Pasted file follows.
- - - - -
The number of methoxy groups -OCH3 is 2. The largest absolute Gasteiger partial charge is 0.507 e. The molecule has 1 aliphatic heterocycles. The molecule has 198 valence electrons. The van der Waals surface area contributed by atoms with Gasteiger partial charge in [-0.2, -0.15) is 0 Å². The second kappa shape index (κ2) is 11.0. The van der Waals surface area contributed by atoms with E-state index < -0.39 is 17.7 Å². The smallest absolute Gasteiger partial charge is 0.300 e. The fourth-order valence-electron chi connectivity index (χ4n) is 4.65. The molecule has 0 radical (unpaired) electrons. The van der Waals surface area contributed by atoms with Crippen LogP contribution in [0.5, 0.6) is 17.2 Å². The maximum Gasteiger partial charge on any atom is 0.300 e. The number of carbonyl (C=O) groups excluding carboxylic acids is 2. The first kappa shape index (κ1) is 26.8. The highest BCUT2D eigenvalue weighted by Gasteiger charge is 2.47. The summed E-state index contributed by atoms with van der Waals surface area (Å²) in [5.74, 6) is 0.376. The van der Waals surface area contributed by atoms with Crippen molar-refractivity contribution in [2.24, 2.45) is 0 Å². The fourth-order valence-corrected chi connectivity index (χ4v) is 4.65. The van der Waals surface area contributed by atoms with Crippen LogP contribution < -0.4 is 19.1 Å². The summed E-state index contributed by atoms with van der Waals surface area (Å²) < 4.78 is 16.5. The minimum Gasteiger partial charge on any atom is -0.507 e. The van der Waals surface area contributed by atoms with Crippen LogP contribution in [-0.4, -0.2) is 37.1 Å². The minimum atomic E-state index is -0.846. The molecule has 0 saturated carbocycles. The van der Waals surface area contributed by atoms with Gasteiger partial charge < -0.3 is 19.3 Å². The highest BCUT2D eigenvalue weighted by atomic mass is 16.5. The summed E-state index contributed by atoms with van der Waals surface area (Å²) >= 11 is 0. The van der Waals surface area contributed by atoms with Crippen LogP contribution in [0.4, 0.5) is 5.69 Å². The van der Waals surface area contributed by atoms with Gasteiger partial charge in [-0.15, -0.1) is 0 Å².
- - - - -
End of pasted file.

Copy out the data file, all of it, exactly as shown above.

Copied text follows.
The number of methoxy groups -OCH3 is 2. The largest absolute Gasteiger partial charge is 0.507 e. The molecule has 1 aliphatic heterocycles. The molecule has 198 valence electrons. The van der Waals surface area contributed by atoms with Gasteiger partial charge in [-0.2, -0.15) is 0 Å². The second kappa shape index (κ2) is 11.0. The van der Waals surface area contributed by atoms with E-state index < -0.39 is 17.7 Å². The smallest absolute Gasteiger partial charge is 0.300 e. The fourth-order valence-electron chi connectivity index (χ4n) is 4.65. The molecule has 0 radical (unpaired) electrons. The van der Waals surface area contributed by atoms with Crippen LogP contribution in [0.5, 0.6) is 17.2 Å². The maximum Gasteiger partial charge on any atom is 0.300 e. The number of carbonyl (C=O) groups excluding carboxylic acids is 2. The first kappa shape index (κ1) is 26.8. The highest BCUT2D eigenvalue weighted by Gasteiger charge is 2.47. The summed E-state index contributed by atoms with van der Waals surface area (Å²) in [5.74, 6) is 0.376. The van der Waals surface area contributed by atoms with Crippen molar-refractivity contribution in [2.24, 2.45) is 0 Å². The fourth-order valence-corrected chi connectivity index (χ4v) is 4.65. The van der Waals surface area contributed by atoms with Crippen LogP contribution < -0.4 is 19.1 Å². The summed E-state index contributed by atoms with van der Waals surface area (Å²) < 4.78 is 16.5. The minimum Gasteiger partial charge on any atom is -0.507 e. The van der Waals surface area contributed by atoms with Crippen LogP contribution in [-0.4, -0.2) is 37.1 Å². The minimum atomic E-state index is -0.846. The molecule has 0 saturated carbocycles. The van der Waals surface area contributed by atoms with Gasteiger partial charge < -0.3 is 19.3 Å². The highest BCUT2D eigenvalue weighted by atomic mass is 16.5. The summed E-state index contributed by atoms with van der Waals surface area (Å²) >= 11 is 0. The van der Waals surface area contributed by atoms with Crippen LogP contribution in [0.4, 0.5) is 5.69 Å². The van der Waals surface area contributed by atoms with Gasteiger partial charge in [-0.15, -0.1) is 0 Å².